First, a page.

I don’t think that the need here is the hardware. The need is for support. Teri’s school needs someone to create a network (including e-mail and Wi-Fi) and then to maintain that network.  Please help Teri and I find outlets for private schools to get technology funding. If you would leave a link, name of an organization, or even a success story as a comment, perhaps we can help get this private school, and its students, better prepare for their futures.

Tweet and Blog for Ed Tech 0n May 12

We have a serious problem on our hands.

We’re in a budget crisis.

Old news. I know. But it’s about to possibly get worse.

President Obama’s budget for FY11 provides no direct funding for education technology programs. Instead, it zeros out the Enhancing Education Through Technology (EETT) program, the only source of direct support for ed tech in many states and districts.

Since Congress doesn’t have to agree to the President’s budget recommendations please join the campaign to Tweet and Blog for Ed Tech on May 12!

Help your senator and representative understand what’s at stake! On May 12 tweet, retweet, and blog your support for $500 million in FY11 ed tech funding.

The Ed Tech Action Network (ETAN) has listed these as sample Tweets for May 12.

  • @TomHarkin #EETT Support innovation in learning & teaching. Fund #edtech at $500m
  • @DavidObey #EETT Support innovation in learning & teaching. Fund #edtech at $500m
  • @ThadCochran #EETT Support innovation in learning & teaching. Fund #edtech at $500m
  • @RepToddTiahrt #EETT Support innovation in learning & teaching. Fund #edtech at $500m
  • Our schools need 21st century education, #EETT. Fund #edtech at $500 m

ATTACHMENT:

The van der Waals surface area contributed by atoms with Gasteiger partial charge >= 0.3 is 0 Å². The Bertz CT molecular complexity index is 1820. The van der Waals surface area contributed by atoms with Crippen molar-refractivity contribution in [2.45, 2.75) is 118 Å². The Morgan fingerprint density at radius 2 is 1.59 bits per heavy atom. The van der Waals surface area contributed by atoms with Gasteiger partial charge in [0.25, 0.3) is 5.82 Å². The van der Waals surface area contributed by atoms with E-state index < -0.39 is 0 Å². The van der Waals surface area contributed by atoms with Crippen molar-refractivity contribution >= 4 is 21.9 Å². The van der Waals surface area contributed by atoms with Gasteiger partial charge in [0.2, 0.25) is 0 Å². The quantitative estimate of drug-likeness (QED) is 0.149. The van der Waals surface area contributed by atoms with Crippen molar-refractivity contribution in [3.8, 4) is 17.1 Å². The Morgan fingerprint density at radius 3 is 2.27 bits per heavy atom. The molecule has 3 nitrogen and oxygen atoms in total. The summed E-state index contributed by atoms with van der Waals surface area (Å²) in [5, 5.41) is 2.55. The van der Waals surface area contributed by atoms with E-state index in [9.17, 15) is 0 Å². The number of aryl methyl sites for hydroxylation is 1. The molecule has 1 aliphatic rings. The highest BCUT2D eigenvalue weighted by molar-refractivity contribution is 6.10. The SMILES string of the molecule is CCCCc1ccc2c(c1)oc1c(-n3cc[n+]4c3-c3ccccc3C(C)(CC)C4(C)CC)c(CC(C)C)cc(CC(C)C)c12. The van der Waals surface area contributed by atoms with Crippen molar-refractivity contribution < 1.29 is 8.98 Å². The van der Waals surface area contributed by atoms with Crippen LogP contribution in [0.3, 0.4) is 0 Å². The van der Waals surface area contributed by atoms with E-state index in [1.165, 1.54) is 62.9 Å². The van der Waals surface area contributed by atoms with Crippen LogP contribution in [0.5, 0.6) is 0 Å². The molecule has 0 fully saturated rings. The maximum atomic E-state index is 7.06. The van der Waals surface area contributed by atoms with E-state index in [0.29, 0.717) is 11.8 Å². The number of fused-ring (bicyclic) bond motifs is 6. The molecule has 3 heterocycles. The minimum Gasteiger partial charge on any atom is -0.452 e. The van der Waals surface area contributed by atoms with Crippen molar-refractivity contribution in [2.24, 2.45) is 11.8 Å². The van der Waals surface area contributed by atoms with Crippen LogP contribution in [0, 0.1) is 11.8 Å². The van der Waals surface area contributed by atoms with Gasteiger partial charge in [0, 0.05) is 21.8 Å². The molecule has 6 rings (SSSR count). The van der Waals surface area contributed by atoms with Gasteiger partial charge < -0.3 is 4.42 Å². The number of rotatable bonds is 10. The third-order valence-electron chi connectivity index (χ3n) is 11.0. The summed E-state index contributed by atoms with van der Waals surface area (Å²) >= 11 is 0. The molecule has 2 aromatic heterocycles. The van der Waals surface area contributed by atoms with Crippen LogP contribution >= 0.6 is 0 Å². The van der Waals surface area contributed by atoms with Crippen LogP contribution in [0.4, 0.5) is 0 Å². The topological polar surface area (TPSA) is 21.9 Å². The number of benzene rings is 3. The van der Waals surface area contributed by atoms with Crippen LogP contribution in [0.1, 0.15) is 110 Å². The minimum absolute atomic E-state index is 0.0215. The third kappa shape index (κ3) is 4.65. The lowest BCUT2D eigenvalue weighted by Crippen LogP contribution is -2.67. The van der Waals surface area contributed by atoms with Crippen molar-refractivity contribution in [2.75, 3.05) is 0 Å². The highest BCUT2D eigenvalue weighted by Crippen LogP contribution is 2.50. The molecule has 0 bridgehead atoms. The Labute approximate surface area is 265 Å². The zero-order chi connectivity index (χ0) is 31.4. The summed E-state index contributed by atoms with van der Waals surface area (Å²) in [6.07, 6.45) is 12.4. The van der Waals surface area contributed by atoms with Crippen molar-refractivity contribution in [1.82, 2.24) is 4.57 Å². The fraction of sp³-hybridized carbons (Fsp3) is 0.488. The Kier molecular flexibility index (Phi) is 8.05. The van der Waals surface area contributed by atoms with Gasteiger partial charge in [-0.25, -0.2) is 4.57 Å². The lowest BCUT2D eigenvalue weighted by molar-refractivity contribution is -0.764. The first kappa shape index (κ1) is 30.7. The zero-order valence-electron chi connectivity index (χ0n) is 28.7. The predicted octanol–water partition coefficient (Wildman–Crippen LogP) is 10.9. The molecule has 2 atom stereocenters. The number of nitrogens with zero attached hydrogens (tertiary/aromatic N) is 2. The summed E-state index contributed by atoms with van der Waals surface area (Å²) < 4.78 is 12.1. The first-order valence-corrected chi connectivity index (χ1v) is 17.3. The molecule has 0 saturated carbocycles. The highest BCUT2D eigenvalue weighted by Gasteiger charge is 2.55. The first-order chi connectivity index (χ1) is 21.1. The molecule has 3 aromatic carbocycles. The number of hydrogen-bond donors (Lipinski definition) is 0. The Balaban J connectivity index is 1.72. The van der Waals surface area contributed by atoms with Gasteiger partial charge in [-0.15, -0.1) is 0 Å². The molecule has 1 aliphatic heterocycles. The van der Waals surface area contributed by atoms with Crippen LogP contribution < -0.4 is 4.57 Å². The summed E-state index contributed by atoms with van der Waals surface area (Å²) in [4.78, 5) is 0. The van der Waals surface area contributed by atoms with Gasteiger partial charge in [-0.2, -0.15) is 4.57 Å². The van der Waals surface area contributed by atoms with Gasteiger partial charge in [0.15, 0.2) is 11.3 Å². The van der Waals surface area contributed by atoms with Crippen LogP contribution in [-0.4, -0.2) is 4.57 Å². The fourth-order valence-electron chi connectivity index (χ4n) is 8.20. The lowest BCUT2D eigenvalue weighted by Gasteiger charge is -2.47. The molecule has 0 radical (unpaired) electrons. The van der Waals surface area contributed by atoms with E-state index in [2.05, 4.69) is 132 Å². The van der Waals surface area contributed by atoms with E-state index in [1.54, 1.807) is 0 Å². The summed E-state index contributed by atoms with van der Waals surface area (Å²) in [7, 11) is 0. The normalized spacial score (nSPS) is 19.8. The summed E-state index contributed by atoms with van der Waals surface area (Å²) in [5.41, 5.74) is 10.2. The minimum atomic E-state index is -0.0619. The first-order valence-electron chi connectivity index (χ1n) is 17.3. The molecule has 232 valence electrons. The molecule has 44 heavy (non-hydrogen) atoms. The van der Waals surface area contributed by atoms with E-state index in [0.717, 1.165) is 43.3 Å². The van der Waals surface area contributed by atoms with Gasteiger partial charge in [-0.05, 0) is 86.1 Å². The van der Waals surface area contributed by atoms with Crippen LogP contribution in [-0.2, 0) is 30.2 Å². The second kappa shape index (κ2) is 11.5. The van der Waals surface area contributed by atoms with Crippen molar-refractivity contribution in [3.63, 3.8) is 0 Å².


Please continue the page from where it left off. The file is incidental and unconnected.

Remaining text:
• No funding for #edtech? No prep for 21st century. Fund #EETT at $500m
  • I support #edtech. I vote. Fund #EETT at $500m in 2011
  • As a principal/teacher/parent I know our kids need #edtech skills. Fund #EETT at $500m

Visit ISTEConnects or the EdTechActionNetwork for more information.

“You’re coming of age in a 24/7 media environment that bombards us with all kinds of content and exposes us to all kinds of arguments, some of which don’t always rank that high on the truth meter,” he told the students. “And with iPods and iPads, and Xboxes and PlayStations — none of which I know how to work — information becomes a distraction, a diversion, a form of entertainment, rather than a tool of empowerment, rather than the means of emancipation. So all of this is not only putting pressure on you; it’s putting new pressure on our country and on our democracy.” President Barack Obama (Huffingtonpost.com)

If this is the mindset of the leaders of our government, we need to make our voices heard that educational technology in schools needs financial support from the federal government. We don’t want our students leading us into the future with the technology of the past.